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Plea Agreements — Judicial Participation — Conclusive Presumption of Involuntariness

State v. Corey D. Williams, 2003 WI App 116
For Williams: Michael J. Edmonds


¶1.… We conclude that judicial participation in the bargaining process that precedes a defendant’s plea raises a conclusive presumption that the plea was involuntary. Therefore, we adopt a bright-line rule barring any form of judicial participation in plea negotiations before a plea agreement has been reached. Because it is undisputed that the trial judge participated in the negotiations that led up to Williams’s pleas, Williams is entitled to withdraw his pleas. Accordingly, we reverse the order denying relief; we vacate the judgment of conviction for both offenses; and remand for further proceedings on all charges originally filed against Williams. On remand, we order that the case be assigned to a different judge.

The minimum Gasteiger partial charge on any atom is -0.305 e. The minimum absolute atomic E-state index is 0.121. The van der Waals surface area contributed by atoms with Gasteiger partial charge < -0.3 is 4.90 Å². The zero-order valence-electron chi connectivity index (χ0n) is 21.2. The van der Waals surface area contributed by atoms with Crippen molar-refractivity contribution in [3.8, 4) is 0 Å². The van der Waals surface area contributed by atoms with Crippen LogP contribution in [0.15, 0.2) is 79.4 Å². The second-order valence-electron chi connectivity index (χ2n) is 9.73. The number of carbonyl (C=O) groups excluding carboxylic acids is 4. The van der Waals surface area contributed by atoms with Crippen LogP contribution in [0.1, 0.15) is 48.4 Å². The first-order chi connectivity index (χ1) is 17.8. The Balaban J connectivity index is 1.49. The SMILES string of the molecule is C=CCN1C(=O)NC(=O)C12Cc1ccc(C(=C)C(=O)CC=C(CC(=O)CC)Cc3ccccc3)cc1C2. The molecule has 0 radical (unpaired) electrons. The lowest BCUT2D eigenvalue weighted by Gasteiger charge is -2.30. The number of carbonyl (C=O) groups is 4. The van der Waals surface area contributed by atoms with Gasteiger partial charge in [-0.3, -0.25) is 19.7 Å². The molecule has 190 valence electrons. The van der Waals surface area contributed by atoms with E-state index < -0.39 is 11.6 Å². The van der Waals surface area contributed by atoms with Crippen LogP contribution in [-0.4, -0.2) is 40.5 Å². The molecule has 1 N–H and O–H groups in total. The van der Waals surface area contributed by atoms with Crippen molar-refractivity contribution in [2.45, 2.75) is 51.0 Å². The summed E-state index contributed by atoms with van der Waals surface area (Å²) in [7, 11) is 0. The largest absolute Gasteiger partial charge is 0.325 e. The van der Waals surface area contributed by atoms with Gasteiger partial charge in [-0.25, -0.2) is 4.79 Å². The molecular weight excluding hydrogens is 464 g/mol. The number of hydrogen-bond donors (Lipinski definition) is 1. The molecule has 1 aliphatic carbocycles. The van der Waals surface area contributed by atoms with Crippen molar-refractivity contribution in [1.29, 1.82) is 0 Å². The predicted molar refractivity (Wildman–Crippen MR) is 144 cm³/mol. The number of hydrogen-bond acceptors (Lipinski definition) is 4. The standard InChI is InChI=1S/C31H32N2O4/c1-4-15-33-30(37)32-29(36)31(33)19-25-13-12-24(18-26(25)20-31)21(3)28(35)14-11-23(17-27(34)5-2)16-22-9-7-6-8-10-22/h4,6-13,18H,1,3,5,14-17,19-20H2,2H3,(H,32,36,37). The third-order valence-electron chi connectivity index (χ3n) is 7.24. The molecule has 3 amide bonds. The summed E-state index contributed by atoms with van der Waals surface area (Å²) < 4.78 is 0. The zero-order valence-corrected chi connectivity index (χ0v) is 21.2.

State v. Zuniga, 2002 WI App 233, 257 Wis. 2d 625, 652 N.W.2d 423, distinguished, on the theory that judicial suggestion in that case to modify plea bargain came after Zuniga had entered his plea, ¶19. Also see U.S. v. Bradley, 4th Cir No. 02-4390, 7/25/06 (re: policy reasons for bar on judicial participation); U.S. v. Baker, DC Cir No. 06-3115, 6/5/07 (bar on judicial participation absolute; judge’s allusion to disposition imposed in another case held coercive).

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